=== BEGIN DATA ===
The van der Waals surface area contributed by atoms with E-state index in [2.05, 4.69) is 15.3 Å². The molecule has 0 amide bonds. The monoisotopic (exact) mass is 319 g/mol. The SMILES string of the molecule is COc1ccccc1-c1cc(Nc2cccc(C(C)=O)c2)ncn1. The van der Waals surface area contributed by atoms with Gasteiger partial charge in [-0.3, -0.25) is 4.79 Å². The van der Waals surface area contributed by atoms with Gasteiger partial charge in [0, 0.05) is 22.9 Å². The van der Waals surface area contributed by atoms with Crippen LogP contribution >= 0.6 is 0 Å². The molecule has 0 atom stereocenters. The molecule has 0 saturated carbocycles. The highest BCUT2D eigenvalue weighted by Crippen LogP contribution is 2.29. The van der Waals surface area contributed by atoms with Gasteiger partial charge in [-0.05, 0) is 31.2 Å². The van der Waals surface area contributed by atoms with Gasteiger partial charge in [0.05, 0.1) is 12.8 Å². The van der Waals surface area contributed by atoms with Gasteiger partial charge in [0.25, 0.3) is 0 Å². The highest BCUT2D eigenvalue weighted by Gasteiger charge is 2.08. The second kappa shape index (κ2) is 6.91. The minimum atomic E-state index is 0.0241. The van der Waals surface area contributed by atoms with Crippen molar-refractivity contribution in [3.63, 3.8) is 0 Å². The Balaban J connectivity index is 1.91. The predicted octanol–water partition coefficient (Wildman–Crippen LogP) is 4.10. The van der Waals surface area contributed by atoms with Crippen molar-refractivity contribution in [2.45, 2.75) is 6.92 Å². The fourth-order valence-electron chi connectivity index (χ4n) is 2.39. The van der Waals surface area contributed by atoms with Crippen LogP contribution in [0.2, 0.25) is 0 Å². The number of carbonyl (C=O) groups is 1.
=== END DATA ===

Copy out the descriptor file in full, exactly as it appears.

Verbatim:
The van der Waals surface area contributed by atoms with E-state index in [2.05, 4.69) is 15.3 Å². The molecule has 0 amide bonds. The monoisotopic (exact) mass is 319 g/mol. The SMILES string of the molecule is COc1ccccc1-c1cc(Nc2cccc(C(C)=O)c2)ncn1. The van der Waals surface area contributed by atoms with Gasteiger partial charge in [-0.3, -0.25) is 4.79 Å². The van der Waals surface area contributed by atoms with Gasteiger partial charge in [0, 0.05) is 22.9 Å². The van der Waals surface area contributed by atoms with Crippen LogP contribution >= 0.6 is 0 Å². The molecule has 0 atom stereocenters. The molecule has 0 saturated carbocycles. The highest BCUT2D eigenvalue weighted by Crippen LogP contribution is 2.29. The van der Waals surface area contributed by atoms with Gasteiger partial charge in [-0.05, 0) is 31.2 Å². The van der Waals surface area contributed by atoms with Gasteiger partial charge in [0.05, 0.1) is 12.8 Å². The van der Waals surface area contributed by atoms with Gasteiger partial charge in [0.25, 0.3) is 0 Å². The highest BCUT2D eigenvalue weighted by Gasteiger charge is 2.08. The second kappa shape index (κ2) is 6.91. The minimum atomic E-state index is 0.0241. The van der Waals surface area contributed by atoms with Crippen molar-refractivity contribution in [3.63, 3.8) is 0 Å². The Balaban J connectivity index is 1.91. The predicted octanol–water partition coefficient (Wildman–Crippen LogP) is 4.10. The van der Waals surface area contributed by atoms with Crippen molar-refractivity contribution in [2.45, 2.75) is 6.92 Å². The fourth-order valence-electron chi connectivity index (χ4n) is 2.39. The van der Waals surface area contributed by atoms with Crippen LogP contribution in [0.2, 0.25) is 0 Å². The number of carbonyl (C=O) groups is 1.